The homes are not open custody facilities like Loretta Bartlett House in Corner Brook and the kids living there are not ordered to be there by the court system. Rather, they are kids who, for whatever reason, cannot live with their immediate families.

Homes like the one on Cossitt Place are considered Level 4 care homes, in which children under the protection of the Department of Child, Youth and Family Services live in staffed residences, as opposed to being placed with individual families.

The provincial government has recently contracted out the care for these youth to private, for-profit companies such as Blue Sky.

Grandy has been with Blue Sky family care for two years and said he can count on one hand the number of complaints received in metro St. John’s. The complaints, he said, usually involving minor incidents such as staff having parked illegally on a street.

“We are in similar locations (as Cossitt Place) in St. John’s and neighbours have no idea we are operating there, it is so quiet,” said Grandy.

Blue Sky checked with the City of Corner Brook before opening the group home and was told it did not require a permit to do so. Grandy said the company wants to stay on Cossitt Place.

Mayor Charles Pender has spoken with the disgruntled neighbours and the folks from Blue Sky Family Care. The city has reviewed the Urban and Rural Planning Act and Pender agreed the city has no legal right to deny an organization, such as Blue Sky, to use the property as a residence, even if it is for a group home.

“If we tried to block them, we could be in violation of human rights codes because we would be prohibiting somebody the use of a property based on discrimination against the people living there,” said the mayor.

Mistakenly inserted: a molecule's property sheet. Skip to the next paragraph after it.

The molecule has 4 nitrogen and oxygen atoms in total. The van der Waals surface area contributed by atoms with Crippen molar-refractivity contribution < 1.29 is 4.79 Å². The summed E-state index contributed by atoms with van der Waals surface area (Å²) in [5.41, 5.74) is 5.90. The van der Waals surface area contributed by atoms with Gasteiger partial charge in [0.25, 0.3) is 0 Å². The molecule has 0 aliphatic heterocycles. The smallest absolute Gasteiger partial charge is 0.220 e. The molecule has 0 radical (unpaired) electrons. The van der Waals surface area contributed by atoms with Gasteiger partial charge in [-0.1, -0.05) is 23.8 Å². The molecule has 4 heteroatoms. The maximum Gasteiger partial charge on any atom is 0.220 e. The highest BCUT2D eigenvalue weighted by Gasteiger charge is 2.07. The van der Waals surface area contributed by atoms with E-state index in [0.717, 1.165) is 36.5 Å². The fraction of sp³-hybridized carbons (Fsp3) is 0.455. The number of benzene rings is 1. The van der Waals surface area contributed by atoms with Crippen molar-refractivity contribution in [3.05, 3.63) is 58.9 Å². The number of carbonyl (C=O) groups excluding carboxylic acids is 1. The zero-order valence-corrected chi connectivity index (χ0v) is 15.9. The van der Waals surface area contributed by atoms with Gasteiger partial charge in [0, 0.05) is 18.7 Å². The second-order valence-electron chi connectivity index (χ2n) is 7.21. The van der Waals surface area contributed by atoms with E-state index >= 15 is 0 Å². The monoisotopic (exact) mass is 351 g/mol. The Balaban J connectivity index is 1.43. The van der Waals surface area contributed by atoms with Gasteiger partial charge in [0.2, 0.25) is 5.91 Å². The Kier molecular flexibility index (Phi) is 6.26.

The level and quality of staffing at the group home is the jurisdiction of the Department of Child, Youth and Family Services. With Monday a holiday for the provincial government, no one was made available to comment on behalf of the province.

In terms of any residents causing disturbances or being nuisances, Pender said that would be an issue for the police to deal with.

The Knees and several other Cossitt Place neighbours have started a petition they had hoped to present to Corner Brook city council Monday, but could not get it on the meeting’s agenda in time. They now hope to present it to council next week.

They have also written about their concerns to Vaughn Granter, the Tory legislature member for Humber West — where the group home is located — and have copied that letter to Premier Tom Marshall, who represents Humber East.

“We were never informed that a group home was being located in the area,” said Knee. “We are actually considering moving now, but I don’t know who would buy a house next to a group home.”

The City of Corner Brook would be willing to facilitate a meeting between Blue Sky and the residents of Cossitt Place to discuss the issues, said Pender, if both parties were interested in doing that.

Grandy said it is too bad that kids who need help have become the focus of such public scrutiny.

The Town of Stephenville recently denied Blue Sky a permit the town said it needed in order to operate there. Blue Sky has appealed that decision with the municipal review board.